Again, what I advocate is adding carbon into the ground to help your plants grow faster and so your soil is rich and dark and filled with carbon compounds. No controversy there at all.

So that is, in very brief terms, the carbon cycle in your garden explained with just two laws of science. Are you sorry you asked?

John: No, that was quite good, but a lot to think about. How about those Irises!

What Irises?

John and I had found this iris growing at a very old home in an abandoned rural area, the only thing left was the foundation and these iris.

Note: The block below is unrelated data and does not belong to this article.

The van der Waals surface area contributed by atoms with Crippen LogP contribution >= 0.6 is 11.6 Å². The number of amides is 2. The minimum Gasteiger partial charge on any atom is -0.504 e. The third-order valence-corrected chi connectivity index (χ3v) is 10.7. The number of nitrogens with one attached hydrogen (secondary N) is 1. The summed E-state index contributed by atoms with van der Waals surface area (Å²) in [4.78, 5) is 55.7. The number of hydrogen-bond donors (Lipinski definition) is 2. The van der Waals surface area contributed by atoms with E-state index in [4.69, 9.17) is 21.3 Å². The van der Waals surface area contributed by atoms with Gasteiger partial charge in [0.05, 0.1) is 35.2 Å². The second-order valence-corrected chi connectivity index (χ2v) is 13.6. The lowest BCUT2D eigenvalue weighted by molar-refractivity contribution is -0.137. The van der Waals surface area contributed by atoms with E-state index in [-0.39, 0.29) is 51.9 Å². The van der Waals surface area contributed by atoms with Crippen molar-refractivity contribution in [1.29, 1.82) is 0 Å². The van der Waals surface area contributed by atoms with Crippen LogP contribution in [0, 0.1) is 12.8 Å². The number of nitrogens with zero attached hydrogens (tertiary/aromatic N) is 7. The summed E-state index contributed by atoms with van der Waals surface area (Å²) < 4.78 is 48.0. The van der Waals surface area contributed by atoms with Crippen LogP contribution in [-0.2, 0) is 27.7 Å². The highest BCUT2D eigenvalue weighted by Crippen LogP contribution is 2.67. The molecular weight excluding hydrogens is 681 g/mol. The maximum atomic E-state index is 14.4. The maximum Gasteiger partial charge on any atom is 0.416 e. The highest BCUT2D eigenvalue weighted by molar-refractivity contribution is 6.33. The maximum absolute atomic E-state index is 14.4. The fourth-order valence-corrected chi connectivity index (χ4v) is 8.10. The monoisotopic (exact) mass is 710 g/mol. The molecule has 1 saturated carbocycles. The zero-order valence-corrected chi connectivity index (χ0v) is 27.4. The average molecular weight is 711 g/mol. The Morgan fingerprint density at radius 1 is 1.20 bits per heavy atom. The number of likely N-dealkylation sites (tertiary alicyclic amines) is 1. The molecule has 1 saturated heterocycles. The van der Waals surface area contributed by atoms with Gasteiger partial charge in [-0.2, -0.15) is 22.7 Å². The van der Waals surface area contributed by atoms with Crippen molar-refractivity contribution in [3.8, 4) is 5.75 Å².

John and I had found this iris growing at a very old home in an abandoned rural area, the only thing left was the foundation and these iris.
One of the oldest of the Bearded Iris, it is my favorite so we gladly gave them a new home where they grow much better.
One of the oldest of the Bearded Iris, it is my favorite so we gladly gave them a new home where they grow much better.
The key to making them bloom is phosphorus. Several calcium or scale removers are primarily phosphoric acid. Read the labels, then dilute with tap water about 5:1 then water!
The key to making them bloom is phosphorus. Several calcium or scale removers are primarily phosphoric acid. Read the labels, then dilute with tap water about 5:1 then water!

© 2015 Ronald A Newcomb